Welcome to the Charitable Measurement Initiative!

The Charitable Measurement Initiative is a collaboration of people and organizations that are deeply committed to the belief that social change organizations can mobilize significant new and better investment if they are able to implement a measurement reporting framework that credibly communicates their real impact to donors. The Initiative is directed by GiveIndia and calls on the resources of pilot program partners Keystone Accountability, Global Giving, and New Philanthropy Capital, as well as many other organizations committed to social welfare.

The process began when we decided to combine our previous experiences in humanitarian and charitable work with our current work as corporate lawyers. We sought to find a group in India that was looking to incorporate capital markets/securities concepts in reporting and analysis to create more valuable and transparent information.

Thankfully, we were put in touch with GiveIndia. Give discussed the idea of running a pilot program implementing the Keystone framework developed by Keystone Accountability to see if we could help organizations more clearly articulate the outcomes they wanted and better communicate their actual results to donors. This was exactly what we were hoping to do and gladly agreed to donate a year of time to making this work.

While we were in London, Give put us in touch with Keystone Accountability and New Philanthropy Capital. After many meetings throughout the spring and summer, we arrived at our joint creation – the Charitable Measurement Initiative – and a plan as to how we would seek to help NGOs in India become more transparent, responsive, and efficient, as well as help donors become more engaged and involved.

Friday, November 2, 2007

Audits in India

We have met with a couple of NGOs that have already gone through their own audits before meeting with us. As would be expected some are more useful than others. Most audits are hybrids, but roughly, there seem to be three general types of audits in India.

The first – and most common -- type of audit is a “Financial Audit”. It aims to see that resources are properly accounted for and are used accurately. If the NGO has a limited number of accounts, these generally tend to be good. But if the NGO has multiple accounts and multiple ledgers – as many tend to have – the audits are too superficial to be meaningful. There needs to be a more thorough effort in many of these audits to compare expenditures and revenues across the accounts to ensure that there are not abuses (such as debiting one expense several times or paying salaries multiple times).

The second type is an “Organizational Review” – it tends to summarize what the NGO does and then tries to categories that information into categories so that the NGO can best see how to proceed, use resources, and what activities to more actively pursue. The primary use of this model is that it helps give context to a complicated organization’s operations. It does little, however, to help the NGO reflect on why it is doing something or how it fits into its overall objectives.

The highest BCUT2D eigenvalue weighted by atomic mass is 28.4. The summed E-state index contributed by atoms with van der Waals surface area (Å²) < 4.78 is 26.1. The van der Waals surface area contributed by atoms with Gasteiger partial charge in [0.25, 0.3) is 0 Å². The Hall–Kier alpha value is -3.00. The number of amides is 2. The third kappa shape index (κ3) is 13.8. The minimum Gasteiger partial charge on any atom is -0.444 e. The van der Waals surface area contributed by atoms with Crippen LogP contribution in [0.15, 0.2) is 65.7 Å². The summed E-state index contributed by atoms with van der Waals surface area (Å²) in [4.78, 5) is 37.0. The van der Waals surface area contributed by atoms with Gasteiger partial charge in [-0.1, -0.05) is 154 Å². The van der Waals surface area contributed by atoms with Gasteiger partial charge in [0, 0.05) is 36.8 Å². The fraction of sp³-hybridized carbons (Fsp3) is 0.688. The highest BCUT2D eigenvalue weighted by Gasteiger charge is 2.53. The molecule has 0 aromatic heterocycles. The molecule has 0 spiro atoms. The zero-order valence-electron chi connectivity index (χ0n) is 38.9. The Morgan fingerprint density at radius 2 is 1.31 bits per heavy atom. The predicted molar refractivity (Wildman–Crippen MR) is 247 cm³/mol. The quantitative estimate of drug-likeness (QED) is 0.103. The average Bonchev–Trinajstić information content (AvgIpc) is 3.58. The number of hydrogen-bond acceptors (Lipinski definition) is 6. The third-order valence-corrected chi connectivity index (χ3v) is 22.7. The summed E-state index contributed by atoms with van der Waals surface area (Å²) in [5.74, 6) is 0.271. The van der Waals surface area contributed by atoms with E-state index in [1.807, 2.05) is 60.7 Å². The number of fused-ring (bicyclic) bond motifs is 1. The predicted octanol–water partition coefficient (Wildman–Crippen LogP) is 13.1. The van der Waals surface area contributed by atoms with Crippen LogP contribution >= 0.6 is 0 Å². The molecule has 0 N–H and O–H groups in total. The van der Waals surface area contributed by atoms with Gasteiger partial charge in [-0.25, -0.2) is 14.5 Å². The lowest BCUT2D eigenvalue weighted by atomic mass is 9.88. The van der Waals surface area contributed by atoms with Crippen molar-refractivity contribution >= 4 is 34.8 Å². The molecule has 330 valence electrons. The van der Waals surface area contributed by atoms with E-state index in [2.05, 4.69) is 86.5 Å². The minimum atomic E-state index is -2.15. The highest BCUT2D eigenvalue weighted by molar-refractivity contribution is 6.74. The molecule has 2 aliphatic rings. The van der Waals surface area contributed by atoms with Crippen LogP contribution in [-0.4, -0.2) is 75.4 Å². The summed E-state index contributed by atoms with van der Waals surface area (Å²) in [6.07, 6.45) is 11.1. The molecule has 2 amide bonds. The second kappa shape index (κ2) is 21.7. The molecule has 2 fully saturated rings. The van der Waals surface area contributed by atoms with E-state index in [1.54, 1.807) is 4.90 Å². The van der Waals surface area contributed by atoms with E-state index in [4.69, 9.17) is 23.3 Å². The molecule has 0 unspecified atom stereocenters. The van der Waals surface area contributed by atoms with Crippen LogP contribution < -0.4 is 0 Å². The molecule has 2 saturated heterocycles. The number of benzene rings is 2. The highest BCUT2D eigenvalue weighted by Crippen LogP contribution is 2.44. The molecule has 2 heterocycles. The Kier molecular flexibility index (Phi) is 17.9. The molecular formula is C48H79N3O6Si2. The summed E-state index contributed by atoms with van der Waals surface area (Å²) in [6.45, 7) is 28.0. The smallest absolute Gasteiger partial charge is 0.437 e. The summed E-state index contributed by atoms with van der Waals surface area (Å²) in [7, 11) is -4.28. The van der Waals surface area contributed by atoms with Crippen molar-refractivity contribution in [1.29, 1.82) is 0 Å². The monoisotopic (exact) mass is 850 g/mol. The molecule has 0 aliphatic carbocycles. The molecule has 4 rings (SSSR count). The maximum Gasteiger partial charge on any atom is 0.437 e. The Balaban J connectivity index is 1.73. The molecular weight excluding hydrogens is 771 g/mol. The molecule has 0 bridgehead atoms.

The third type is the “Strategic Review.” This audit tries to capture a mission statement and then look at what the group does and project a three or five year plan. While some effort is made at trying to identify the overall outcome the NGO wishes to achieve, it is not usually captured in terms of what is generally achievable. It is often too lofty. As a result, the three and five year plans sound great but are more often over ambitious proclamations than real strategies. They also tend to focus on scaling up without true thought on whether this it is in the organization’s best interest (or if it is, then if scaling up is done in an appropriate time frame or scope) and on increasing fundraising. In fact, almost every one of these “Strategic Reviews” has a sizeable section on increased fundraising.

What I think is the benefit of our process is that it offers very little in terms of advice on what changes need to be made or how to make necessary changes. Instead, it works as an organizational tool by helping NGOs see exactly what they want to achieve and what they will have to do to reach that (practically achievable) result.

This is supplemented by the reporting template Alex and I are developing. The report forces NGOs to identify their main activities, how successful these activities are and the evidence for these results, their overall strategy are following. This helps the NGO see what activities might not fit into their overall goals and where to focus resources. Further, by making sure that the NGOs clarify the overall environment and context in which they are operating, they are forced to make sure there activities are practical. Additionally, we require NGOs to explain and examine their finances more clearly. This works in combination with the organizational reporting sections to make NGOs consider whether they are using resources adequately. Once the report is completed, the NGO not only has a roadmap of how to achieve results it wishes to achieve, but also can see whether its current activities are helping it to reach those results. While we function as a sounding board, we leave the ultimate decision on how to make necessary changes in practices or strategy to the NGO (which best understands how to solve the problem). By doing so, we also avoid some of the really ridiculous solutions we have seen proposed by some outside auditors.